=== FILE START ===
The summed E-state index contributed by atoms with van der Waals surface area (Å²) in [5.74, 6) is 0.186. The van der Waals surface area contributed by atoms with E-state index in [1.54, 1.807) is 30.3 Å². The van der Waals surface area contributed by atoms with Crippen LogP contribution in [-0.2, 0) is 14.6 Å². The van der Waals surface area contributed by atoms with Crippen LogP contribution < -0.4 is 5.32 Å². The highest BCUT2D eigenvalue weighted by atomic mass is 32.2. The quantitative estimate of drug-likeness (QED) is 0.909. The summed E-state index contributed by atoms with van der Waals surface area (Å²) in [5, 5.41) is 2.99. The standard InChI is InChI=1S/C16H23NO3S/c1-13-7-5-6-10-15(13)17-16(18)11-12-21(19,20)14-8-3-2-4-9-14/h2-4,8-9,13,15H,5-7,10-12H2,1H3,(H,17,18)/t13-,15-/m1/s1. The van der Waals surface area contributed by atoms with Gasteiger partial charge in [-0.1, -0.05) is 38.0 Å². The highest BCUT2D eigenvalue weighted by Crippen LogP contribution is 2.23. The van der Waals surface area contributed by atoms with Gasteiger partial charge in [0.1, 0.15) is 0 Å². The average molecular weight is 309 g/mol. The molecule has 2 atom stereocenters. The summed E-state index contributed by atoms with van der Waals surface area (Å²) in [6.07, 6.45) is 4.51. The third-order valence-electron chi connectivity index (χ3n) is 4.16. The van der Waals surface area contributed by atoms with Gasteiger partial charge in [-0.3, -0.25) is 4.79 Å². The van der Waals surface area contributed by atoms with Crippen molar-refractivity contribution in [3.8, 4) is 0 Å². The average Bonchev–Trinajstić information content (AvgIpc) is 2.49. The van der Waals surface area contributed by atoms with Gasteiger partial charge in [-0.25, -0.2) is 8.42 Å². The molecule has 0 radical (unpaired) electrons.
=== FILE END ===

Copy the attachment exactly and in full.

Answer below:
The summed E-state index contributed by atoms with van der Waals surface area (Å²) in [5.74, 6) is 0.186. The van der Waals surface area contributed by atoms with E-state index in [1.54, 1.807) is 30.3 Å². The van der Waals surface area contributed by atoms with Crippen LogP contribution in [-0.2, 0) is 14.6 Å². The van der Waals surface area contributed by atoms with Crippen LogP contribution < -0.4 is 5.32 Å². The highest BCUT2D eigenvalue weighted by atomic mass is 32.2. The quantitative estimate of drug-likeness (QED) is 0.909. The summed E-state index contributed by atoms with van der Waals surface area (Å²) in [5, 5.41) is 2.99. The standard InChI is InChI=1S/C16H23NO3S/c1-13-7-5-6-10-15(13)17-16(18)11-12-21(19,20)14-8-3-2-4-9-14/h2-4,8-9,13,15H,5-7,10-12H2,1H3,(H,17,18)/t13-,15-/m1/s1. The van der Waals surface area contributed by atoms with Gasteiger partial charge in [-0.1, -0.05) is 38.0 Å². The highest BCUT2D eigenvalue weighted by Crippen LogP contribution is 2.23. The van der Waals surface area contributed by atoms with Gasteiger partial charge in [0.1, 0.15) is 0 Å². The average molecular weight is 309 g/mol. The molecule has 2 atom stereocenters. The summed E-state index contributed by atoms with van der Waals surface area (Å²) in [6.07, 6.45) is 4.51. The third-order valence-electron chi connectivity index (χ3n) is 4.16. The van der Waals surface area contributed by atoms with Gasteiger partial charge in [-0.3, -0.25) is 4.79 Å². The van der Waals surface area contributed by atoms with Crippen molar-refractivity contribution in [3.8, 4) is 0 Å². The average Bonchev–Trinajstić information content (AvgIpc) is 2.49. The van der Waals surface area contributed by atoms with Gasteiger partial charge in [-0.25, -0.2) is 8.42 Å². The molecule has 0 radical (unpaired) electrons.